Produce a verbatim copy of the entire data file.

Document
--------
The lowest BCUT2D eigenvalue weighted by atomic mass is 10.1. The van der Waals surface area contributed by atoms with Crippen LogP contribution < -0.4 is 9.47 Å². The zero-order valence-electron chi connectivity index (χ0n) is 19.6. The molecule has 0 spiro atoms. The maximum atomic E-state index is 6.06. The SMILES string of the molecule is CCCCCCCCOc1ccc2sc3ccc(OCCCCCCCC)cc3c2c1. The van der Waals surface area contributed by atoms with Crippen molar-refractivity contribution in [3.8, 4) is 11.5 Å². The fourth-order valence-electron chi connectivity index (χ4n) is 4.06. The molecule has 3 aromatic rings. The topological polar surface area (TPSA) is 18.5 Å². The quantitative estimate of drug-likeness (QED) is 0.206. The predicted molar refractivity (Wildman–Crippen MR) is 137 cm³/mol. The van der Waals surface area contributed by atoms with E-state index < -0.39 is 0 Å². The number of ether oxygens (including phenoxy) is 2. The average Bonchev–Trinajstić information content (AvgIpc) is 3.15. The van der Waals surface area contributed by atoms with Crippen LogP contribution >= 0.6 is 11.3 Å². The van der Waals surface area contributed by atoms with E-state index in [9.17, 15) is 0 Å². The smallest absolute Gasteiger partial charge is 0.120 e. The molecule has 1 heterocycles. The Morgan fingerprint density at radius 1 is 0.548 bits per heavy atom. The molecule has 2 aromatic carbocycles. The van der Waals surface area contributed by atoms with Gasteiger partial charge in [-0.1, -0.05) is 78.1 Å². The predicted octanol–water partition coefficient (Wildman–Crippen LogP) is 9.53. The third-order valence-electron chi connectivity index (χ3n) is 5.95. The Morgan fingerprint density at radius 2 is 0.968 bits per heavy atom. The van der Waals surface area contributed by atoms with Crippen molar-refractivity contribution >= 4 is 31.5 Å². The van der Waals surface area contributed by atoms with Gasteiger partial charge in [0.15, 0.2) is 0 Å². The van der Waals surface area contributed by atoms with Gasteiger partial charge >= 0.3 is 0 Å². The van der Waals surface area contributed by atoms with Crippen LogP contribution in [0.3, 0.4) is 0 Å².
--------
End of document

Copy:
The lowest BCUT2D eigenvalue weighted by atomic mass is 10.1. The van der Waals surface area contributed by atoms with Crippen LogP contribution < -0.4 is 9.47 Å². The zero-order valence-electron chi connectivity index (χ0n) is 19.6. The molecule has 0 spiro atoms. The maximum atomic E-state index is 6.06. The SMILES string of the molecule is CCCCCCCCOc1ccc2sc3ccc(OCCCCCCCC)cc3c2c1. The van der Waals surface area contributed by atoms with Crippen molar-refractivity contribution in [3.8, 4) is 11.5 Å². The fourth-order valence-electron chi connectivity index (χ4n) is 4.06. The molecule has 3 aromatic rings. The topological polar surface area (TPSA) is 18.5 Å². The quantitative estimate of drug-likeness (QED) is 0.206. The predicted molar refractivity (Wildman–Crippen MR) is 137 cm³/mol. The van der Waals surface area contributed by atoms with E-state index < -0.39 is 0 Å². The number of ether oxygens (including phenoxy) is 2. The average Bonchev–Trinajstić information content (AvgIpc) is 3.15. The van der Waals surface area contributed by atoms with Crippen LogP contribution >= 0.6 is 11.3 Å². The van der Waals surface area contributed by atoms with E-state index in [9.17, 15) is 0 Å². The smallest absolute Gasteiger partial charge is 0.120 e. The molecule has 1 heterocycles. The Morgan fingerprint density at radius 1 is 0.548 bits per heavy atom. The molecule has 2 aromatic carbocycles. The van der Waals surface area contributed by atoms with Gasteiger partial charge in [-0.1, -0.05) is 78.1 Å². The predicted octanol–water partition coefficient (Wildman–Crippen LogP) is 9.53. The third-order valence-electron chi connectivity index (χ3n) is 5.95. The Morgan fingerprint density at radius 2 is 0.968 bits per heavy atom. The van der Waals surface area contributed by atoms with Crippen molar-refractivity contribution >= 4 is 31.5 Å². The van der Waals surface area contributed by atoms with Gasteiger partial charge in [0.15, 0.2) is 0 Å². The van der Waals surface area contributed by atoms with Gasteiger partial charge >= 0.3 is 0 Å². The van der Waals surface area contributed by atoms with Crippen LogP contribution in [0.3, 0.4) is 0 Å².